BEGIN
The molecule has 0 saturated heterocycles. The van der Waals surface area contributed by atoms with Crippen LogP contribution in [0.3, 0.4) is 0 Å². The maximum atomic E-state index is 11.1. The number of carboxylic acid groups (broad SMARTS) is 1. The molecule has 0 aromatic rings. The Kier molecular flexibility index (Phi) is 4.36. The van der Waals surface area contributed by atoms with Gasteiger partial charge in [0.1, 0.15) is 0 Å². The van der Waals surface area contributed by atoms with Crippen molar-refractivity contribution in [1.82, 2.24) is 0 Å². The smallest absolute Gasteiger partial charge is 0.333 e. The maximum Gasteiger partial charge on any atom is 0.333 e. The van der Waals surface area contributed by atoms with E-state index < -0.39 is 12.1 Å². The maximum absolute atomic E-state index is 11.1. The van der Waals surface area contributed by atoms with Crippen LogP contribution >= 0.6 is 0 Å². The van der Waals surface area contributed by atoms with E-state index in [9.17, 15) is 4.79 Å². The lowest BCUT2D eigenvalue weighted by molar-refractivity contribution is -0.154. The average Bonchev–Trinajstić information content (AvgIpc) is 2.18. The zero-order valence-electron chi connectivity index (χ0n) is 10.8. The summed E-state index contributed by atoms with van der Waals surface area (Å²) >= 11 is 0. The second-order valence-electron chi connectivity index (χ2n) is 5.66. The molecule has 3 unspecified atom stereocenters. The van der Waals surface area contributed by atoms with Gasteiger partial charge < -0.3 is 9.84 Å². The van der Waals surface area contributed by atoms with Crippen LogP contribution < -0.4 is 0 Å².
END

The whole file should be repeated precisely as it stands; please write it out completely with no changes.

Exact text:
The molecule has 0 saturated heterocycles. The van der Waals surface area contributed by atoms with Crippen LogP contribution in [0.3, 0.4) is 0 Å². The maximum atomic E-state index is 11.1. The number of carboxylic acid groups (broad SMARTS) is 1. The molecule has 0 aromatic rings. The Kier molecular flexibility index (Phi) is 4.36. The van der Waals surface area contributed by atoms with Gasteiger partial charge in [0.1, 0.15) is 0 Å². The van der Waals surface area contributed by atoms with Crippen molar-refractivity contribution in [1.82, 2.24) is 0 Å². The smallest absolute Gasteiger partial charge is 0.333 e. The maximum Gasteiger partial charge on any atom is 0.333 e. The van der Waals surface area contributed by atoms with E-state index < -0.39 is 12.1 Å². The maximum absolute atomic E-state index is 11.1. The van der Waals surface area contributed by atoms with Crippen LogP contribution >= 0.6 is 0 Å². The van der Waals surface area contributed by atoms with E-state index in [9.17, 15) is 4.79 Å². The lowest BCUT2D eigenvalue weighted by molar-refractivity contribution is -0.154. The average Bonchev–Trinajstić information content (AvgIpc) is 2.18. The zero-order valence-electron chi connectivity index (χ0n) is 10.8. The summed E-state index contributed by atoms with van der Waals surface area (Å²) >= 11 is 0. The second-order valence-electron chi connectivity index (χ2n) is 5.66. The molecule has 3 unspecified atom stereocenters. The van der Waals surface area contributed by atoms with Gasteiger partial charge < -0.3 is 9.84 Å². The van der Waals surface area contributed by atoms with Crippen LogP contribution < -0.4 is 0 Å².